Four of Dyson’s Class of 2021 graduates have plenty to say
about their Pace Paths, journeys to graduation,
and bright futures ahead!

 

 
Joana Krause Massaguer
BS in Biochemistry
Hometown: Premia de Mar, Barcelona, Spain
“Don’t be afraid to get out of your comfort zone! Failure is essential to learn and grow.”

Learn about Joana's plans for after graduation ▼

Who was your inspiration throughout your academic career at Pace?

“My parents, because they have taught me that success looks different for everyone and have always encouraged me to follow my passions and dreams. My teammates on Pace’s women’s swimming and diving team, because I have seen them work extremely hard every day, both in the classroom and in the pool, and that is very inspiring. And the many powerful women in STEM who inspire little girls to become scientists. ”

What on- or off-campus activities were you involved with as a student?

“I was part of the women’s swimming and diving team, serving as team captain my senior year. I also worked as a peer tutor at the tutoring center, and I was a mentor for incoming international students. ”

What are you most proud of about your journey at Pace? What challenges did you face and overcome?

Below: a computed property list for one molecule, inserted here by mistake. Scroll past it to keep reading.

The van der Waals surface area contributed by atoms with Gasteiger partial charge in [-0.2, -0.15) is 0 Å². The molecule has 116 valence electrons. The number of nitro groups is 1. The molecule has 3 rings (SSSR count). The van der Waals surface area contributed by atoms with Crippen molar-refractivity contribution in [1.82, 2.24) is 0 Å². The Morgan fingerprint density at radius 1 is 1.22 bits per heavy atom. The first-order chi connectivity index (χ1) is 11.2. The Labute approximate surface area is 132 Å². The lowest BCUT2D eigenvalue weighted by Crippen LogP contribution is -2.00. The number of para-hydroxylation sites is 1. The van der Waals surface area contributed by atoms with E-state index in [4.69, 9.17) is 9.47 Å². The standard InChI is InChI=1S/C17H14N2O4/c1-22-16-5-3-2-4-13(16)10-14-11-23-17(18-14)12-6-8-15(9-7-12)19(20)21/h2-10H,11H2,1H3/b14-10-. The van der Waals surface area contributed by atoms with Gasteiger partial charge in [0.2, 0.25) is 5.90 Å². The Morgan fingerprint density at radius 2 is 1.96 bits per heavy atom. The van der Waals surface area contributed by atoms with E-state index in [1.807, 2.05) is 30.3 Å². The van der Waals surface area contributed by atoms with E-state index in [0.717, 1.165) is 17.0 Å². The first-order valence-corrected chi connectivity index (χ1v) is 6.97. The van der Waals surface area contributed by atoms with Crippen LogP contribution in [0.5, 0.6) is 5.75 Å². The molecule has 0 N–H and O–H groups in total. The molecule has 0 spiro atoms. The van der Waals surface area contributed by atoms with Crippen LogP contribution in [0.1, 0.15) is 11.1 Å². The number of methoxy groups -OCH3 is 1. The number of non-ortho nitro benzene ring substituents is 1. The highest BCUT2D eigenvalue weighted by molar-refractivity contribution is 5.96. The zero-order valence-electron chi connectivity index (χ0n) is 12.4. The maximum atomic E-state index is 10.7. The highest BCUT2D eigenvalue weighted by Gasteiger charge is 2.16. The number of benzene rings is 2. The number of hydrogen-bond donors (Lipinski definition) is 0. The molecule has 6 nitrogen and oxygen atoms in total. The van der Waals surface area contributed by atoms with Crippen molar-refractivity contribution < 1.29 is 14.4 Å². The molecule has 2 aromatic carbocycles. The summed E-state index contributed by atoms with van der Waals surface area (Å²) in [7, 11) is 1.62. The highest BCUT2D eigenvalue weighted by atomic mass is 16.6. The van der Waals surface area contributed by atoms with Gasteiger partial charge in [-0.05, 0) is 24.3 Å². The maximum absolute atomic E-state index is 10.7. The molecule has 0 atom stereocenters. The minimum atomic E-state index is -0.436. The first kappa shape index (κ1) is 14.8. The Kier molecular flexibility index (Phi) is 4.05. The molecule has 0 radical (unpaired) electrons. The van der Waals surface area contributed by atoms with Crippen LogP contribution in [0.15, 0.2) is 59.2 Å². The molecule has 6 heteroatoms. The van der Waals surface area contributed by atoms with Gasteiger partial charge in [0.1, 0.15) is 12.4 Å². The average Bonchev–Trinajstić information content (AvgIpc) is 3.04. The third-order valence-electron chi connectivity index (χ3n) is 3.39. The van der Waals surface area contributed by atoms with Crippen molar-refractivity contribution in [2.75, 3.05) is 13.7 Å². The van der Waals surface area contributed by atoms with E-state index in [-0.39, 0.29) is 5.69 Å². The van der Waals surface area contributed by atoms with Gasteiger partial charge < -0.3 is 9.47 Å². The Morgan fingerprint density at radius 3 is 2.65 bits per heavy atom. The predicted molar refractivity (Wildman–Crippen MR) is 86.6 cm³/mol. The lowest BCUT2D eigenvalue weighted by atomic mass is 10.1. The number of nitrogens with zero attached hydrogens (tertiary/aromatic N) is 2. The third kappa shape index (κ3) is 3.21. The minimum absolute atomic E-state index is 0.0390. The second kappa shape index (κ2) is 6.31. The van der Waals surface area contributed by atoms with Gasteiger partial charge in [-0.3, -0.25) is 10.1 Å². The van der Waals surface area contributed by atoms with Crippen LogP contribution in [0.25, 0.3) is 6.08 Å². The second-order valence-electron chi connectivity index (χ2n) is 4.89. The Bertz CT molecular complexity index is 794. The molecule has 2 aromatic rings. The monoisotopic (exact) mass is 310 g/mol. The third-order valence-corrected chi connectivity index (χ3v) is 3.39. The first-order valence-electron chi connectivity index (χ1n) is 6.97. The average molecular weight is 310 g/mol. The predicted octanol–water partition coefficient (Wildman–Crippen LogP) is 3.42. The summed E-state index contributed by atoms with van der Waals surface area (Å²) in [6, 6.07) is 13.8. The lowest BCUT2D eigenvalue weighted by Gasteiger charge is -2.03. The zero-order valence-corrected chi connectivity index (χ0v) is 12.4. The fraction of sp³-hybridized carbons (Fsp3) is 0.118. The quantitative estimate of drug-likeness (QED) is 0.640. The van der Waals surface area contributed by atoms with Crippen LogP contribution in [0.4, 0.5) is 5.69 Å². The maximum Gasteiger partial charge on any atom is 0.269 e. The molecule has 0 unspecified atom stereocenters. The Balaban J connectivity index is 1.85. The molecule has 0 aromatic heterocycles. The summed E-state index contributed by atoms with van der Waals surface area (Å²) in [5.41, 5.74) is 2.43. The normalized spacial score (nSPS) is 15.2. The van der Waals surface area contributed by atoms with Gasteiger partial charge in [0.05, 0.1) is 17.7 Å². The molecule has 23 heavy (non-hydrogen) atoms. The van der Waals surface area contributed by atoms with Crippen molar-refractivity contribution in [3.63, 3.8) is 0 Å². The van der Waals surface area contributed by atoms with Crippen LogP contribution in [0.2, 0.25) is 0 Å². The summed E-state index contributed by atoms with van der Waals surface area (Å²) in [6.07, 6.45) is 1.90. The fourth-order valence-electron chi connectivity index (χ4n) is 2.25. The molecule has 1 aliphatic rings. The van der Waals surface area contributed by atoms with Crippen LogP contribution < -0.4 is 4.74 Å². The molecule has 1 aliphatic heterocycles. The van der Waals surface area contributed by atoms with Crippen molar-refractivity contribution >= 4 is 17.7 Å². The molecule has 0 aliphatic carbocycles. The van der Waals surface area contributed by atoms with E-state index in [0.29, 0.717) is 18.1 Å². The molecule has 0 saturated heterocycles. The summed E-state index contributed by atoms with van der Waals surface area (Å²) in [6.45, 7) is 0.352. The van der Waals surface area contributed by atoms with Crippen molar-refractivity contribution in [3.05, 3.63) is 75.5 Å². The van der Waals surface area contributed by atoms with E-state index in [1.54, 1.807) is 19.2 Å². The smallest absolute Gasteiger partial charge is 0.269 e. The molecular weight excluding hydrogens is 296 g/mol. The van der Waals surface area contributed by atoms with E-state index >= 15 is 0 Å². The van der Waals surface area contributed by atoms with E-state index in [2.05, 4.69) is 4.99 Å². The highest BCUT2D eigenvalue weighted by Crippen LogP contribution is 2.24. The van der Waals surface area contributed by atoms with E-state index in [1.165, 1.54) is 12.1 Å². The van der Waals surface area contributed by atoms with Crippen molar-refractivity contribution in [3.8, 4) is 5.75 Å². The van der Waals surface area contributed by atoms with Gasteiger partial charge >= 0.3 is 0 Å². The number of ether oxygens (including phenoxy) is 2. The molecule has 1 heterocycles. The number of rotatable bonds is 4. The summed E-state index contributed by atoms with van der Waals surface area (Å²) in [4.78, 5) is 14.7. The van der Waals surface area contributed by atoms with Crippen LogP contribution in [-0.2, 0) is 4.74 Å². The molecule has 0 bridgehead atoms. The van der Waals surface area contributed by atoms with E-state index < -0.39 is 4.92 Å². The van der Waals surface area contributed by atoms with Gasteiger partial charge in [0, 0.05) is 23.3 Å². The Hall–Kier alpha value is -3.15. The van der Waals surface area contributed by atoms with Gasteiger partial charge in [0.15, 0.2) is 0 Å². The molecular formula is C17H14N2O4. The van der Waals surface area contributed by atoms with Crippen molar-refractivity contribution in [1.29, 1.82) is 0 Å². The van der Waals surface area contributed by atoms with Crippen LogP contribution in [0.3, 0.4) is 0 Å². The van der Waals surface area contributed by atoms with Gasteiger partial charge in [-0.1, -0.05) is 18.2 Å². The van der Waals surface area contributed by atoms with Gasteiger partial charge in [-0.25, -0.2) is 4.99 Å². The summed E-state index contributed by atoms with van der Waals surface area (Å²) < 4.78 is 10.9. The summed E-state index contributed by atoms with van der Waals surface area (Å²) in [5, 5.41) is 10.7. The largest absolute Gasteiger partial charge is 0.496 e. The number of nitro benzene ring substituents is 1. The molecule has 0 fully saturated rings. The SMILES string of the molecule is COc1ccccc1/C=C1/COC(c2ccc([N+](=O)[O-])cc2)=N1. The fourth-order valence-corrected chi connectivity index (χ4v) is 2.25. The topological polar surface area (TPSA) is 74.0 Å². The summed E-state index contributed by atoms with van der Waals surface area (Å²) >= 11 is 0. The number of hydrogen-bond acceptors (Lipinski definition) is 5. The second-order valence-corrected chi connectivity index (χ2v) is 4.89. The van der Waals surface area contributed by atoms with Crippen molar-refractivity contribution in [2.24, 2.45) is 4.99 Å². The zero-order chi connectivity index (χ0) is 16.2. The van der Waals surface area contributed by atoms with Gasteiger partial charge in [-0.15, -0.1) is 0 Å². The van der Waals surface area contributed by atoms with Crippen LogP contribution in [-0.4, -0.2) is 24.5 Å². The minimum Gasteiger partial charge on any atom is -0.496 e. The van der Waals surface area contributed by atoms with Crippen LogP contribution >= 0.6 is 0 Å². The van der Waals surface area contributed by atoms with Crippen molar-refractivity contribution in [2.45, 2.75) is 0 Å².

“I have learned to go out there and look for opportunities instead of waiting for them to come to me. I am proud of how more confident I am in myself today compared to when I started college. I went from barely speaking English my freshmen year, to defending my honors thesis on how DKK1 inhibition increases neuromas size in the zebrafish lateral line, my senior year. ”

What are your aspirations for the future/what is next for you?

“In July, I started working as a research associate in the Roussos Lab, at the Icahn School of Medicine at Mount Sinai. Our work focuses on understanding the genetic underpinnings of schizophrenia, Alzheimer's disease, and bipolar disorder. I would like to pursue a PhD and expand my scientific knowledge. ”

What advice do you have for current students?

“Don’t be afraid to get out of your comfort zone! Failure is essential to learn and grow.”

 

 

 
Gregory Rivera
BA in Political Science, Master of Public Administration
Hometown: Yorktown Heights
“Never give up and remember that you can almost certainly push yourself further than you thought possible.”

Learn about Gregory's plans for after graduation ▼

Who was your inspiration throughout your academic career?

“The motivating and encouraging Pace University professors and staff were my greatest inspiration for my academic career. I was extremely fortunate in both my undergraduate and graduate years to have had great mentors who believed in me, even when I doubted myself. Interim Director of the Center for Community Action and Research (CCAR) Heather Novak's mentorship had the greatest impact in my decision to pursue an MPA. She introduced me to the Westchester Children's Association, where I completed my capstone research project. I strongly believe in giving back and serving my community, traits which are embodied by numerous professors and faculty guidance.”